When I started getting panic attacks just over 15 years ago, they were rarely discussed and the general public certainly did not understand what they really were. Most people thought it was a symptom of crazy people or an exaggerated expression of being stressed out. The Sopranos shed some light on panic as Tony suffered several attacks during the season. And since then it has been talked about more and more.

As much as panic attacks are mentioned or read about or depicted on television, there is still no way to understand them if one has not had the experience. Of course, some people are better than others at attempting to understand or sympathize. Although some still think you can just snap out of it. Oh, to be able to snap out of it. How magnificent that would be. “Hey! Shit for brains!! Just get over it already!!”

I started getting panic attacks shortly after watching my father die. I have written much about this before, so excuse me for repeating myself.  I didn’t know what was happening to me and I was scared as hell. To make it even more confusing, I was also experiencing a heart arrhythmia called SVT (supraventricular tachycardia) which was discounted as “just panic/anxiety” for well over a decade. I also experience PVCs and PACs. And unlike most people, I feel every shitty one of them.

I went to the ER and Doctor several times with a racing heart or complaints about my heart. I was always patted on the head, given a valium and told to see a shrink. And I did. I was willing to do ANYthing to stop those feelings. And by feelings I do not just mean emotion. I am talking about very real physical symptoms that were, at times, unbearable.

It was an awful cycle. The panic triggered the SVT and the SVT triggered the panic. I was a medication guinea pig for years. And some of the antidepressants I was prescribed likely worsened the heart condition.

When I was about 27, I finally learned how to ride the panic wave. I couldn’t stop the attack but with certain techniques (different for everyone…mine were baths, journaling, watching comedies, walking and most of all – talking to someone who was calming to me). Also, benzodiazapines helped considerably. I had finally convinced myself that there was NOTHING physically wrong with me. I thought I had a pretty good handle on it.

At 28, that all went straight to shit. I talk about some of it HERE. Long story short…my heart – out of fucking nowhere – jumped to around 130 bpm. I drove to the ER (stupid) where my heart rate sustained this high rate for several hours. It finally came down with a dose of beta blocker (which I have taken every day since). I had some tests, saw a cardiologist (more than one) and was diagnosed with SVT. It wasn’t all in my head after all. And after that my anxiety and panic really took over.

The next year, I had Cassidy and things got worse. I had a real reason to fear death now and I obsessed about it. I was petrified I would die leaving her alone in the house. I would imagine the most horrible scenes. I went to a new shrink who finally talked me into taking a daily anxiety med. It was a Godsend. It gave me my life back. Yes, I am tired most of the time and also depressed (common side effects). It doesn’t really help the fucked up thinking that creates my daily general anxiety. But the panic attacks virtually disappeared. And to me, it was all worth it.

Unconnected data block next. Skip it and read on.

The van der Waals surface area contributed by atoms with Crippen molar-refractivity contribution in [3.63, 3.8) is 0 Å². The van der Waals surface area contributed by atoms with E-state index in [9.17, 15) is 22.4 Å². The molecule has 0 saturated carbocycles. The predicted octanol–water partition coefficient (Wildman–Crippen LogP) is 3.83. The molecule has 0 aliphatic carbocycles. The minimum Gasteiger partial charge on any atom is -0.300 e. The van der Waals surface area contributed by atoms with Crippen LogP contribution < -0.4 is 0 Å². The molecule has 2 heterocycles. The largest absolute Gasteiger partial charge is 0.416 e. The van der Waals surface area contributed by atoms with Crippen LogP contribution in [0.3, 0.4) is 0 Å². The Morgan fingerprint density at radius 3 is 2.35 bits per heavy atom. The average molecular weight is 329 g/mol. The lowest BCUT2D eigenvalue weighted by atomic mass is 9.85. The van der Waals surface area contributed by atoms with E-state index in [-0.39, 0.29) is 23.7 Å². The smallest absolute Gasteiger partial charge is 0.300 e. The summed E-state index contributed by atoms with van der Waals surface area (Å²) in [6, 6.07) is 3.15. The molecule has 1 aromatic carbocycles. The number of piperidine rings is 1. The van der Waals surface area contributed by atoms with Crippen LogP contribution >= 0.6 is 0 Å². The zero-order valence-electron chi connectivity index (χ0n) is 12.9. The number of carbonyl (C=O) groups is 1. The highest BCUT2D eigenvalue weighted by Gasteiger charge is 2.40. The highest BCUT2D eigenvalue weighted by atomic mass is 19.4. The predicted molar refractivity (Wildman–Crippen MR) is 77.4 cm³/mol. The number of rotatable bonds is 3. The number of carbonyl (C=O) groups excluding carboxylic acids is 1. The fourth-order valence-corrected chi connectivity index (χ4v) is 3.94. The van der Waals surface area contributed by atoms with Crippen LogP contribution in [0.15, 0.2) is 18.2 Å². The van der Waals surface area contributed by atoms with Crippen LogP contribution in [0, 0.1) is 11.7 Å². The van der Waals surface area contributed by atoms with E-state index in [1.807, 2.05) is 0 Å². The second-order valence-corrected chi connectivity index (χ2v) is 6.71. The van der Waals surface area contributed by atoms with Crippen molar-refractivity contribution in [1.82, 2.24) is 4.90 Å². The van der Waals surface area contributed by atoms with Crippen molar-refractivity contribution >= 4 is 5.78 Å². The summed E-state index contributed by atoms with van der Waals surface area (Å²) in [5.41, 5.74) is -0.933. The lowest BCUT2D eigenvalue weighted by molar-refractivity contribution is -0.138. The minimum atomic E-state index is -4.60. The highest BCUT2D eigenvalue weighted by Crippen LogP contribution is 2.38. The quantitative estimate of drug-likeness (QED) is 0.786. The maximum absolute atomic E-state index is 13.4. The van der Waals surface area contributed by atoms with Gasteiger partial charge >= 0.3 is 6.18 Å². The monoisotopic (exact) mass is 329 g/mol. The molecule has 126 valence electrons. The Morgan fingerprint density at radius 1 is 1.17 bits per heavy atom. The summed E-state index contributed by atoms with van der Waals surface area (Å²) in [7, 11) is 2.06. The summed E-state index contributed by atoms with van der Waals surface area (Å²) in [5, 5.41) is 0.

I have been taking this medication since that time and it has basically been doing its job. But once in a while, an attack will sneak through the gate and scare the piss outta me. Especially if I am having an arrhythmia flare up.

Last night, one of the bastards snuck up on me. First real, full panic attack in such a long time – so much so that I didn’t recognize it for what it was. Nope. In my mind, I was having a pulmonary embolism.

I was having dull aches in the front of my thigh for most of the day on Sunday. I had no idea why. Tried to ignore it. Then last night I was just sitting here, completely calm, eating my salad and watching a cooking show and suddenly felt like I wasn’t getting enough air. I wasn’t breathing heavy or weird that I could tell. Just felt kind of short of breath. Then my heart started to race and I got light-headed. I quickly took my nightly doses of aspirin, beta blocker and klonopin. I immediately thought – blood clot.

I grabbed the phone in case I needed to call 911. I tried to breathe calmly and went out side to get some fresh air. I tried calling my mom but she was busy and then called Charlie who just said the usual, “You’re fine.”

I talked to a couple of people online – a paramedic friend and a two other friends through private message. Then my mom called back and I talked to her for a while as I finally started to calm down a little. Still shaky (uncontrollably, as though I was freezing) and scared, I was relieved when my friend, Kelly, called. Talking to her helped a lot and I felt much better. I was exhausted (as I always would be after an attack) as well as angry and sad, but okay.

I must say that there really isn’t anything as valuable as a someone who you can talk to while going through a panic attack. I haven’t had many of these people in all of these years…but the few I have had – fucking priceless. Maureen, Kevin and a couple of others (and now, Kelly) throughout the years have been wonderful. I truly couldn’t thank them enough.

So…this really all ties into my fear of death. And yea, I know I talk about this a lot. But I have really struggled to beat this and talking about it helps. And maybe it can help someone else. I want to go into this more, but this blog has gotten long enough. Tomorrow I will write more about that.

In the meantime, thanks for listening and I hope you have a swell night.


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